Train of Thought

The picture you just clicked from shows me with a group of students from Asian Institute of Technology (AIT) visiting the Bangkok area’s most unlikely market. The market is set on railroad tracks used by a commuter rail service. Every time a train approaches, stalls are dismantled, tarpaulins hauled out of the way, and vendors and customers secure themselves away from the train’s path.

The train gone, the market resumes. Most remarkably the whole operation is natural, automatic, part of the rhythm of life.

A number of authors have challenged the view that Western style large-scale planning is appropraite for international development in countries such as Thailand. William Easterly’s The White Man’s Burden sees the big plans of well-meaning development agencies as damaging to prospects for meaningful development in the absence of incentives for their implementation.

A read of Naga by architect Sumet Jumsai takes the argument against Western planning further by suggesting that the very flow of life in his native Thailand has a special conception with which Western notions are quite out of tune. Water, Kuhn Sumet argues, is the key to understanding how Thai people go about their daily business. A series of natural events — the rising of tides, the onset of monsoons — bring about natural adjustments by communities. Life is not planned, but responds to the changing signals of the natural environment.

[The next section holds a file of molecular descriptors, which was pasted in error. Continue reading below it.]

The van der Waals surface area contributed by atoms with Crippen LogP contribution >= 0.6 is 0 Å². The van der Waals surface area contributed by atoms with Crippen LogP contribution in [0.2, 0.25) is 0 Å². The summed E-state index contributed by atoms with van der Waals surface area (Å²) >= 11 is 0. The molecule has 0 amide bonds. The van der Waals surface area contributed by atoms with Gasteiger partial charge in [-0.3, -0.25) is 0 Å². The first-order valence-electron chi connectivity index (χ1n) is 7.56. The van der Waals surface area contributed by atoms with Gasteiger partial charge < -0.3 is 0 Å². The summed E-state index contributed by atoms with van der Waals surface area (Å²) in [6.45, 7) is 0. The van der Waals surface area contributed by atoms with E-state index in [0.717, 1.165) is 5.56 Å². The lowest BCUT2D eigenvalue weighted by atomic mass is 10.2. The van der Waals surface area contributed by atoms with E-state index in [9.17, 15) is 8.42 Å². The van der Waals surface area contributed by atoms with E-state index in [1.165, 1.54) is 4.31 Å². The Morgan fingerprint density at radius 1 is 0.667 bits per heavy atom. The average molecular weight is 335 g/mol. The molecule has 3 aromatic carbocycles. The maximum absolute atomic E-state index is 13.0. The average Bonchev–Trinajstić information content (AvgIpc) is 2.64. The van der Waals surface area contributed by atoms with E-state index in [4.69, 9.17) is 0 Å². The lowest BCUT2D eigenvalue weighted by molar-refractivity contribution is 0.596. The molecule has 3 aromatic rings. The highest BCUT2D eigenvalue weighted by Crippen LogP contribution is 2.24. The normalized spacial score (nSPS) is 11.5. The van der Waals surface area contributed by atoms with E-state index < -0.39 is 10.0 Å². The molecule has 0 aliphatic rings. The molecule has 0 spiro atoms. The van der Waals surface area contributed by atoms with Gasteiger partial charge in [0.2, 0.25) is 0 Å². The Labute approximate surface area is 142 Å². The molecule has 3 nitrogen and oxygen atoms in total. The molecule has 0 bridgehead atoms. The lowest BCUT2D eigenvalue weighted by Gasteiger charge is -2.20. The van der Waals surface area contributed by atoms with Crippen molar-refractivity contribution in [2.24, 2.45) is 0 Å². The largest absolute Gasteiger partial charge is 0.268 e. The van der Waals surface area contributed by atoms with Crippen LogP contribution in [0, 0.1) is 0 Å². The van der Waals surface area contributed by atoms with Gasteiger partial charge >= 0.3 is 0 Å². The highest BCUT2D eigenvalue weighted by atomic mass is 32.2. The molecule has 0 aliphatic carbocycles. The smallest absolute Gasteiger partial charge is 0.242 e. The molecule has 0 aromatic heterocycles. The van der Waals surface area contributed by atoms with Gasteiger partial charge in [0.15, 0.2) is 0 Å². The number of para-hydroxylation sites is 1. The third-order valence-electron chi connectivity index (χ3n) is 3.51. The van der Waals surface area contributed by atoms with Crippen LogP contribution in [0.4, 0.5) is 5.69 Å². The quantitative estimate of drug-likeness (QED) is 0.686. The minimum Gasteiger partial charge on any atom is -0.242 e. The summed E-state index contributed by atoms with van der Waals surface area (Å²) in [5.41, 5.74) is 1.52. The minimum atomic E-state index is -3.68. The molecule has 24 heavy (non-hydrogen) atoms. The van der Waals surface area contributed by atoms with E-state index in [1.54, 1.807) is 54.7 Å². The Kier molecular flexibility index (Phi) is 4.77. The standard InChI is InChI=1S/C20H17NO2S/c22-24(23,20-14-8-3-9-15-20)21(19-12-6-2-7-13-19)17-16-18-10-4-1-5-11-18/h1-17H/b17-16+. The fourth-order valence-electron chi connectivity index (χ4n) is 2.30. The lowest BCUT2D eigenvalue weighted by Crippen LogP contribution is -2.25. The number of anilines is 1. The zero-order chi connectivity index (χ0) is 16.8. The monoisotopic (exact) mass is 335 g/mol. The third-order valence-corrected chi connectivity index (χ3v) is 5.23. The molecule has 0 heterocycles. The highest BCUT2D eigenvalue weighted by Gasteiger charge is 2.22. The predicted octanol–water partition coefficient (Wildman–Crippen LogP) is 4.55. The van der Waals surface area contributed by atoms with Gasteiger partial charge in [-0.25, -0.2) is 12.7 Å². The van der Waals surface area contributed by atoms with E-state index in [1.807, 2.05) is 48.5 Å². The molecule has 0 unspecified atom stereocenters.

The students saw this in action at this market place where the seemingly-impossible passage of a train right through an active commercial area took place faultlessly, and its complexity was handled as naturally as running to shelter from rain.

The lesson for those that wish to make progress in international development is to understand, respect, and respond to developing country ways of living that may run counter to Western cultural assumptions. By immersing ourselves in cultures where we wish to work, we can come to look for solutions natural rather than foreign to the client culture, and therefore far more likely to be successful in implementation.

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